Ask a Question forum: Vines too close - help!

Views: 161, Replies: 5 » Jump to the end
Ankara, Turkey (Zone 7a)
Bee Lover Herbs
Jun 30, 2016 6:45 PM CST

I planted a passionflower (Passiflora incarnata) last year, and it froze during the winter. As it did not come back as late as the middle of May, I assumed that it had died and planted a hardy kiwi (Actinidia arguta) in the same spot. But after a few weeks the passionflower resurrected!

Now the two plants are growing too closely (see the photo), and I am concerned that they will block each other's growth. On the other hand, I don't want to risk any of the plants by changing its location (the roots may have become intermingled already).

I will appreciate any advice on what I should do --leave them as they are or move one of them to another place.

Thumb of 2016-07-01/fahte/1a53e7

Name: Daisy
Reno, Nv (Zone 6b)
Not all who wander are lost
Garden Sages Plant Identifier
Jun 30, 2016 7:00 PM CST
Personally I would just leave them. Its not as though they are crowding other plants, just eachother. You will be able to tell the fruit apart. Smiling

The bigger worry should be that kiwi are either male and female plants. To get fruit, you need one of each. The flowers are quite different (I grew the big brown fuzzy version when I lived in California) so you need to figure out which you have and add another. If you have a male, you could add 5 or 6 females. If you have a female, you can add a male. I used to take a blooming branch from my male plant and give it to my friend who only had a female plant. She would put it in a bucket of water upwind from her plant. Here is some more information on Hardy Kiwi:

Ankara, Turkey (Zone 7a)
Bee Lover Herbs
Jul 1, 2016 5:43 AM CST
Thanks DaisyI for the reply and the tip. Actually I have one male and two female kiwis in my garden. I may plant a few more females later.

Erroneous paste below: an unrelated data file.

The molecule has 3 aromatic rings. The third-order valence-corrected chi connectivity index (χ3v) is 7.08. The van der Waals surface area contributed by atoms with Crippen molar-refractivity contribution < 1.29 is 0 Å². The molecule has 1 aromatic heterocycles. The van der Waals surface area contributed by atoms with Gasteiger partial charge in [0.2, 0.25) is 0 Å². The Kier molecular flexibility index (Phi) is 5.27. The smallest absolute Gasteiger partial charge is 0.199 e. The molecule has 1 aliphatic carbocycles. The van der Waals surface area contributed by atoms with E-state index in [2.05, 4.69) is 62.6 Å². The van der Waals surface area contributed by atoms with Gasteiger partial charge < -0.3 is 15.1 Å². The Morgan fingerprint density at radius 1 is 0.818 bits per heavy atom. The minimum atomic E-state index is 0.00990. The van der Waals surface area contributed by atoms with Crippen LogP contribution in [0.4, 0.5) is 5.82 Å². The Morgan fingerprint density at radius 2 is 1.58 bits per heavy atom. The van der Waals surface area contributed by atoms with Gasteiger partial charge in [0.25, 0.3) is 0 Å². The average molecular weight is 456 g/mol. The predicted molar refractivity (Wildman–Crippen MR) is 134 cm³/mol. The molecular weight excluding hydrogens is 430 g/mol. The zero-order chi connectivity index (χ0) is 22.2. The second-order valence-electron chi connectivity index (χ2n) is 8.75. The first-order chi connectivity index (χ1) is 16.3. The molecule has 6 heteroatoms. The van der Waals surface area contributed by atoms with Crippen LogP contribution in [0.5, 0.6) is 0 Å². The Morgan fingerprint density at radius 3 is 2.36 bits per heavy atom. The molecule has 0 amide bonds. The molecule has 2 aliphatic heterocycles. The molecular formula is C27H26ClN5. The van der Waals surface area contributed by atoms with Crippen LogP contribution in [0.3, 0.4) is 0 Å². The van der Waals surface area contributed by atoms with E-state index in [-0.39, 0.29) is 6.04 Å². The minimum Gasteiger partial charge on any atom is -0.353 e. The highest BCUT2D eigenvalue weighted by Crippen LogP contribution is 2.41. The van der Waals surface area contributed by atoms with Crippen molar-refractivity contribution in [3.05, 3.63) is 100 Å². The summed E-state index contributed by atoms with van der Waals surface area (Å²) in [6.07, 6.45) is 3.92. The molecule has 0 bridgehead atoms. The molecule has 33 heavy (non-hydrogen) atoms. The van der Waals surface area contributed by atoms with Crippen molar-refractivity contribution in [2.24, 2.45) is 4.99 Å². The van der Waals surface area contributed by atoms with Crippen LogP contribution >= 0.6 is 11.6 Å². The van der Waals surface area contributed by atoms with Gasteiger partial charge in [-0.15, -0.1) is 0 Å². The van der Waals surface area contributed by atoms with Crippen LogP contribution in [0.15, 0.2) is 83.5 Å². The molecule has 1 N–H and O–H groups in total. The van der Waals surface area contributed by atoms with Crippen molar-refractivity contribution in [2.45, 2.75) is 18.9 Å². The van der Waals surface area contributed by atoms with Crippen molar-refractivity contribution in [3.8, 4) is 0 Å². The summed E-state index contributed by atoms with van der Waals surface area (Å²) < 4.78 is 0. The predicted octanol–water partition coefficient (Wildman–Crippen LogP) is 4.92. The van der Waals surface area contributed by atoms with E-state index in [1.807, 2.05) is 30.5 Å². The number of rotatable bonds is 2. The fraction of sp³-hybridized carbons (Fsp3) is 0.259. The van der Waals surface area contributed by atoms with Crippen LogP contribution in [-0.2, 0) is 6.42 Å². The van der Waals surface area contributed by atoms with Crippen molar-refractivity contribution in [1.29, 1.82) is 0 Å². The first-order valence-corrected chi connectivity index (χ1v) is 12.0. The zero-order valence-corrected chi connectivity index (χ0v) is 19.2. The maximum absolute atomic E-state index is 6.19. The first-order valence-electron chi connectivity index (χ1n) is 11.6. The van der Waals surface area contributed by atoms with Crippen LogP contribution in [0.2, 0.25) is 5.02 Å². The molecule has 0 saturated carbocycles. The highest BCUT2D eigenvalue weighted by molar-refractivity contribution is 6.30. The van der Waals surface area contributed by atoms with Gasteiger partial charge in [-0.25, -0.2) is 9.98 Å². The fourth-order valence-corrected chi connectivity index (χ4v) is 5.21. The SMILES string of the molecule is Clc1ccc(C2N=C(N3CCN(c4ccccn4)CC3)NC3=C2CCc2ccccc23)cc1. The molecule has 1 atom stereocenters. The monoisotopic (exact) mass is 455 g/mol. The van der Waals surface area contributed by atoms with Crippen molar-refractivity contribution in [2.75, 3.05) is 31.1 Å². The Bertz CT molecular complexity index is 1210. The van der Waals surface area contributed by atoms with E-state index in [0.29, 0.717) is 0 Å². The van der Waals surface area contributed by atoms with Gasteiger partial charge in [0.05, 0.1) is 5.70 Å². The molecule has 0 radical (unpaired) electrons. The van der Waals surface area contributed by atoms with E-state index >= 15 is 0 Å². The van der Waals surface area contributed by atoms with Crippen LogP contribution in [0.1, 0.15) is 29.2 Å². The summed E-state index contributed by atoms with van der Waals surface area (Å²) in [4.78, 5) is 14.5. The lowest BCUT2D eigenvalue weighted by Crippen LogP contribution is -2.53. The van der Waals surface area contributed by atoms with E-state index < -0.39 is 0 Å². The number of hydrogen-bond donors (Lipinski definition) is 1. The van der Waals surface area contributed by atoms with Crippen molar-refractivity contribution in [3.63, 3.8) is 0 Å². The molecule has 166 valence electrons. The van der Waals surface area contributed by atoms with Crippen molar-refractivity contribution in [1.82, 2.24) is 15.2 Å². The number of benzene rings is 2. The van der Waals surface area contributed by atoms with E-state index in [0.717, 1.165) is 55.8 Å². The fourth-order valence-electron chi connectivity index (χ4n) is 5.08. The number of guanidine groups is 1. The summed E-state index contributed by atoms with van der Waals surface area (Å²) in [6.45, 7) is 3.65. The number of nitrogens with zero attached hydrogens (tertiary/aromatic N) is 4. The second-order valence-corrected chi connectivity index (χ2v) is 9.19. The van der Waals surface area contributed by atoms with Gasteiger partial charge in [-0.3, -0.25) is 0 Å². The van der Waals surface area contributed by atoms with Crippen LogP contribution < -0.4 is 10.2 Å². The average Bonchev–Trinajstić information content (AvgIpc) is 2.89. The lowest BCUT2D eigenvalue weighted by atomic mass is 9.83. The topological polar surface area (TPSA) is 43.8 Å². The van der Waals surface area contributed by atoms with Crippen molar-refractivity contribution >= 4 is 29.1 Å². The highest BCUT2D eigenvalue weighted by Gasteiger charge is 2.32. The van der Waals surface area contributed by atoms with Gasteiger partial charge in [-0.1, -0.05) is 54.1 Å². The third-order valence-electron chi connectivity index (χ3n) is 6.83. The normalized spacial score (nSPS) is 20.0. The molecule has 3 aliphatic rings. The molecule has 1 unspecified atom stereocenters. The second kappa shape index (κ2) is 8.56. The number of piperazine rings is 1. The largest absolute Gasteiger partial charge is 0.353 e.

Any other thoughts?

Name: Sharon Rose
Grapevine, TX (Zone 8a)
Grace of the Lord Jesus be with all
Daylilies Garden Art Irises Region: Texas Clematis Lilies
Amaryllis Bulbs
Jul 1, 2016 7:37 AM CST
Fahte--Daisy is right about not moving. There is s strong possibility your passion vine given time will put roots out in and spread in different places in your garden that would be a more desirable spot. May joy and peace follow you!
Name: Elaine
South Sarasota, Florida (Zone 9b)
The one constant in life is change
Cat Lover Master Gardener: Florida Tropicals Multi-Region Gardener Vegetable Grower Region: Florida
Herbs Orchids Birds Garden Ideas: Level 2 Garden Sages Celebrating Gardening: 2015
Jul 1, 2016 11:48 AM CST
I agree not to move anything at this time of year. It's too hot and whichever plant was removed would most likely die.

If you still want to separate them you can wait until they go dormant in the fall, and then extract one from the spot to a better place cutting roots as needed (they will grow back). In the meantime, just "lead" them in opposite directions on the fence or wall behind, so they will both get sun. They will very likely need extra water and fertilizer due to the close company.

"Success is stumbling from failure to failure with no loss of enthusiasm." –Winston Churchill
Ankara, Turkey (Zone 7a)
Bee Lover Herbs
Jul 1, 2016 3:36 PM CST
Many thanks Altheabyanothername and dyzzypyxxy. So I will definitely not touch them --at least until winter!


« Homepage
« Back to the top
« Forums List
« Ask a Question forum
You must first create a username and login before you can reply to this thread.

Today's site banner is by Marilyn and is called "Southern Comfort"